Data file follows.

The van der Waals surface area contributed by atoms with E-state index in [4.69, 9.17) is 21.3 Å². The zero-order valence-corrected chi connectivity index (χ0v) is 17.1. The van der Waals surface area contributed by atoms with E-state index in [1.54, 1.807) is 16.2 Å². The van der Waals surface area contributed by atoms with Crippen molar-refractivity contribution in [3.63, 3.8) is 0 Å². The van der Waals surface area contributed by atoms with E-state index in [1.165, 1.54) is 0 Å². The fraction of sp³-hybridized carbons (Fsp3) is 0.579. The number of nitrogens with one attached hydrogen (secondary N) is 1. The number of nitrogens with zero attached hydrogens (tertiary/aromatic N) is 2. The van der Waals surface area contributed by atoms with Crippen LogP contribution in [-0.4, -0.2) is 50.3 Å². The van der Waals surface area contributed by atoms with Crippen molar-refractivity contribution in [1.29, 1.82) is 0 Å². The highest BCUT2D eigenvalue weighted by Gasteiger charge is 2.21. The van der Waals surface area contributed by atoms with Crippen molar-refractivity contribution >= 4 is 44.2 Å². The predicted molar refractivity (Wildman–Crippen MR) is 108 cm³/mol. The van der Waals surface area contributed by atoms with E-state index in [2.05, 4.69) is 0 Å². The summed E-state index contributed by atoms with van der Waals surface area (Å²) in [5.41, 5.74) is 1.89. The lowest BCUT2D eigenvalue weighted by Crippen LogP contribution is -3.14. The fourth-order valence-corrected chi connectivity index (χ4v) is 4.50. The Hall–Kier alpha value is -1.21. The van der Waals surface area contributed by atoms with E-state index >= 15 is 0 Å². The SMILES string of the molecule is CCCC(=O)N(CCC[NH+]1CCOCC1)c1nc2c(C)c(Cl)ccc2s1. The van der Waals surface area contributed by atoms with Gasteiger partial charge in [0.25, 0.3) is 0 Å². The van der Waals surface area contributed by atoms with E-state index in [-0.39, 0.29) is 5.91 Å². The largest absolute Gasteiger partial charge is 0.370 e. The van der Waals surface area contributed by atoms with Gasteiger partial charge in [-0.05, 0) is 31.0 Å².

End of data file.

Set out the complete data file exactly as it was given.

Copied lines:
The van der Waals surface area contributed by atoms with E-state index in [4.69, 9.17) is 21.3 Å². The zero-order valence-corrected chi connectivity index (χ0v) is 17.1. The van der Waals surface area contributed by atoms with E-state index in [1.54, 1.807) is 16.2 Å². The van der Waals surface area contributed by atoms with Crippen molar-refractivity contribution in [3.63, 3.8) is 0 Å². The van der Waals surface area contributed by atoms with E-state index in [1.165, 1.54) is 0 Å². The fraction of sp³-hybridized carbons (Fsp3) is 0.579. The number of nitrogens with one attached hydrogen (secondary N) is 1. The number of nitrogens with zero attached hydrogens (tertiary/aromatic N) is 2. The van der Waals surface area contributed by atoms with Crippen LogP contribution in [-0.4, -0.2) is 50.3 Å². The van der Waals surface area contributed by atoms with Crippen molar-refractivity contribution in [1.29, 1.82) is 0 Å². The highest BCUT2D eigenvalue weighted by Gasteiger charge is 2.21. The van der Waals surface area contributed by atoms with Crippen molar-refractivity contribution >= 4 is 44.2 Å². The predicted molar refractivity (Wildman–Crippen MR) is 108 cm³/mol. The van der Waals surface area contributed by atoms with E-state index in [2.05, 4.69) is 0 Å². The summed E-state index contributed by atoms with van der Waals surface area (Å²) in [5.41, 5.74) is 1.89. The lowest BCUT2D eigenvalue weighted by Crippen LogP contribution is -3.14. The fourth-order valence-corrected chi connectivity index (χ4v) is 4.50. The Hall–Kier alpha value is -1.21. The van der Waals surface area contributed by atoms with E-state index >= 15 is 0 Å². The SMILES string of the molecule is CCCC(=O)N(CCC[NH+]1CCOCC1)c1nc2c(C)c(Cl)ccc2s1. The van der Waals surface area contributed by atoms with Gasteiger partial charge in [0.25, 0.3) is 0 Å². The van der Waals surface area contributed by atoms with E-state index in [-0.39, 0.29) is 5.91 Å². The largest absolute Gasteiger partial charge is 0.370 e. The van der Waals surface area contributed by atoms with Gasteiger partial charge in [-0.05, 0) is 31.0 Å².